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Cllr Joe Porter: The benefits of planting community orchards

Cllr Joe Porter (CEN Steering Committee Member, and Cabinet Member for Climate Change & Biodiversity on Staffordshire Moorlands District Council)

During the height of the pandemic, we saw the very best of community spirit being harnessed across the Staffordshire Moorlands and the wider country to get people through one of the darkest periods in our history. I want to see this continue and apply the same spirit to other issues such as protecting our environment.

The belief in leaving our environment in a better state than we found it unites our communities. That's why I came up with the idea of planting community orchards across the Staffordshire Moorlands to bring people together to take pride in their local green spaces, help fight climate change and improve people's health and wellbeing.

Over the last year, we've planted a grand total of 22 community orchards in every corner of the District as part of the Queen's Green Canopy scheme and our local Nature Recovery Network. We've planted them in Leek, Biddulph and Cheadle and across our rural villages to ensure everyone gets the opportunity to enjoy the fruits of their labour. All the fruit and nut trees have been sourced locally to reduce their carbon footprint. Parish and town councils and community groups have been able to submit their site ideas for the orchards.

Too often, children don't get the opportunity to learn about where food comes from so they can make healthier choices. The best way to teach children about what they're eating is through discovery by growing food and cooking meals. So we invited local Scout groups, schools and young people to help plant some of the orchards to help enhance our local environment. After planting the trees, the children will help keep the trees watered, pick the fruit, prune them, and see the whole life cycle first-hand.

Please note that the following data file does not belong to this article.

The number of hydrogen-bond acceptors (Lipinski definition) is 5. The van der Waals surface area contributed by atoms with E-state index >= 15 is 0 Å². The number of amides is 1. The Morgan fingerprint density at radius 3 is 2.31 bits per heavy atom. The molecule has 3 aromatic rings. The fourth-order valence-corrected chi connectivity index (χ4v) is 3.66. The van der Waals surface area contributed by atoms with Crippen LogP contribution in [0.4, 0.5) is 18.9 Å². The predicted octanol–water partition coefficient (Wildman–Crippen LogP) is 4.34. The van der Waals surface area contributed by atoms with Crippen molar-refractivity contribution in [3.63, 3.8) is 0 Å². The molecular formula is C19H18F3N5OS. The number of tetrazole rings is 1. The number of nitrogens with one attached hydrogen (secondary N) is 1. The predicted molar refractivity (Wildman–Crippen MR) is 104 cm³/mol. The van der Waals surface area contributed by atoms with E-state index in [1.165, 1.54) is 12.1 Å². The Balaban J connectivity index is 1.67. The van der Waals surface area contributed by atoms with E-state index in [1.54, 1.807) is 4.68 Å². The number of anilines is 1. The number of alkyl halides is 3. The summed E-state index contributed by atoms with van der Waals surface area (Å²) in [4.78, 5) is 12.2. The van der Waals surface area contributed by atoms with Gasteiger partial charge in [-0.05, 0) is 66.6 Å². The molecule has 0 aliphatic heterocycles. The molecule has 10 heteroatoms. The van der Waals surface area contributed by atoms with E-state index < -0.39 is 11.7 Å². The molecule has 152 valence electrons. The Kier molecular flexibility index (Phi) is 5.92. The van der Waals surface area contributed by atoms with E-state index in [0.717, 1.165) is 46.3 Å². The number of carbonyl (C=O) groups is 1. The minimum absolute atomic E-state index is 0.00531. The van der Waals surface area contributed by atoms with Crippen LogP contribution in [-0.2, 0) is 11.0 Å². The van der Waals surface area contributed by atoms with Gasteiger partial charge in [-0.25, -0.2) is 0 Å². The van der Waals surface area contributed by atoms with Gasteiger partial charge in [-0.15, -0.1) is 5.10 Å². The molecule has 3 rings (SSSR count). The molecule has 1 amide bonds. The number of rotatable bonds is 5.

As a young adult who was part of the scouting movement, I know how important connecting with nature is for every child's life. Natural England published a report about childhood and nature, which found that 10% of children play in natural places such as woodlands, countryside, and heaths compared with 40% of children 30–40 years ago. The RSPB carried out a survey that found that 82% agreed that schools should play a role in ensuring all children experience nature. As a council, we will prioritise working with even more schools and youth groups in the next tree planting season and our upcoming Climate Change Community Fund.

As Cabinet Member for Climate Change and Biodiversity, I've enjoyed getting out into communities to lead the tree planting sessions and hope we do even more from November onwards. Once rooted in the ground, we hope that our ambitious community orchard scheme and wider tree planting programme will leave a lasting legacy and help us leave our environment in a better state than we inherited.


Views expressed in this blog are those of the author, not necessarily those of the Conservative Environment Network. If you are a CEN supporter, councillor, or parliamentarian and would like to write for the CEN blog, please email your idea to


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